For the art, I felt a classic illustration and comics style was called for--something that would look at home in the period, the 1930s. So I'm channeling bits of Alex Raymond, Frank Godwin, N. C. Wyeth, Edd Cartier, Raffel DeSoto, J. Allen St. John, Milton Caniff, Noel Sickels, Dean Cornwell, Herbert Morton Stoops, Dan Smith and the list could go on forever.
RT: Mark is driven by his obsession with the pulps. Me, not so much. I guess I'm pursuing an ongoing deconstructionist streak. I love taking these things apart and seeing what makes them work. Being a masked hero would not be dangerous, it would be expensive! It's fun to explore that. And I'd be lying if I didn't acknowledge the work that went on before that influenced me. WATCHMEN, obviously. DARK KNIGHT RETURNS. I think Mike Oeming and Neil Vokes did a great job in that arena with PARLIAMENT OF JUSTICE. Beyond those I have a track record of taking characters and archetypes and genres apart. Plus, I do enjoy exploring these sorts of societal issues. I don't pretend to have any answers, but it's rewarding to at least shine a light on these situations.
EG: EZ STREET was a somewhat personal tale for you. What are you drawing from personally for LONE JUSTICE: CRASH? I suppose a lot of people can relate to going from having money to not having as much money, and how one may or may not adapt.RT: My parents went through a terrible financial period my freshman year of college, so I can relate there. But it really does more stem from an awakening awareness of how bad things were in West Virginia during the Depression. And again, that's thanks to my wife Shannon's scholarship in pursuit of her master's degree.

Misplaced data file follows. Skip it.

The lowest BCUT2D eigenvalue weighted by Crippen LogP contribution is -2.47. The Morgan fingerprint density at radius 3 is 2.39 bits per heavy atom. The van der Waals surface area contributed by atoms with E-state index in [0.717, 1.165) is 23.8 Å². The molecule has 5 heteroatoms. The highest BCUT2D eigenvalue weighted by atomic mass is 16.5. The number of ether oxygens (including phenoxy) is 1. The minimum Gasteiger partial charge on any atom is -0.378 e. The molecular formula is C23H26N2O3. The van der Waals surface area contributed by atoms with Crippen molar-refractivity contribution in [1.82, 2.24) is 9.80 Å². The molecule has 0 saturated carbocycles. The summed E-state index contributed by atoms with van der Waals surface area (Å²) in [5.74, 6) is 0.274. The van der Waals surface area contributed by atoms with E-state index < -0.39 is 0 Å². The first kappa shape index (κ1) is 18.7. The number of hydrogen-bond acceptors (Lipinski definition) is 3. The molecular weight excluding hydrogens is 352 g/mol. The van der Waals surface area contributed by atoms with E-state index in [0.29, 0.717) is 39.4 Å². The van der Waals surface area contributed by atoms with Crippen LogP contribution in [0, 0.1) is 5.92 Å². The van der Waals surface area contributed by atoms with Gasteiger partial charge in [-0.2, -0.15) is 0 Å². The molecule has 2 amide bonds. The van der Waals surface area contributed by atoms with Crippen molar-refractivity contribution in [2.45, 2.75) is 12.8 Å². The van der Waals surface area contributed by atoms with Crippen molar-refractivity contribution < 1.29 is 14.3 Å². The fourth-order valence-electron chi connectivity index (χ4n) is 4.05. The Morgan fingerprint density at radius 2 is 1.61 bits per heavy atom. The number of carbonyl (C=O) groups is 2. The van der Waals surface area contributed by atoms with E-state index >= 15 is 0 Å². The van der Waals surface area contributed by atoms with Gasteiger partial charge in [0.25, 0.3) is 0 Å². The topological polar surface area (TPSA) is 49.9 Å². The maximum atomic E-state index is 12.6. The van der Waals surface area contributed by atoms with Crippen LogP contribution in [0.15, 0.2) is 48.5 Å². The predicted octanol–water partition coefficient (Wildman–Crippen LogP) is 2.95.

MW: I've been fortunate to have squeaked by and never quite reached bottom. Came close once or twice in the early years of trying to make it as an artist, but something would always come through at the last minute to keep me paying the bills. On the other hand, being an artist is being an outsider. And I've watched people I've known who were on the skids become instant outsiders when they hit bottom. So I can identify with the emotional truth of the story from that perspective.
EG: We can see there are two different villains at work here. Three, if you want to get deep: Scion, the comic book villain; the socio-economic villain in The Crash; and Lone Justice's internal villain. Without giving too much away, what kind of things are you going to explore with this series?RT: Wow, you're good. Where are we going? I think we're balancing all three. But the big villain for me is the sociological one: society's indifference. Society's desire to sweep the unpleasant realities under a rug!
MW: Visually, we will be exploring everything from small two-fisted adventures to epic, James Bond level conflicts. That kind of "City-destroyer" epic disasters is the hold-over from the SPIDER pulp tales.
EG: Was the entire script written before the first panel was drawn or is it ongoing? Mark, do you begin sketching as soon as you are pitched an idea?RT: We knew the arc in its entirety, but Mark waits for no man. The script is finished and he's still drawing, but there was a moment there he had me worried.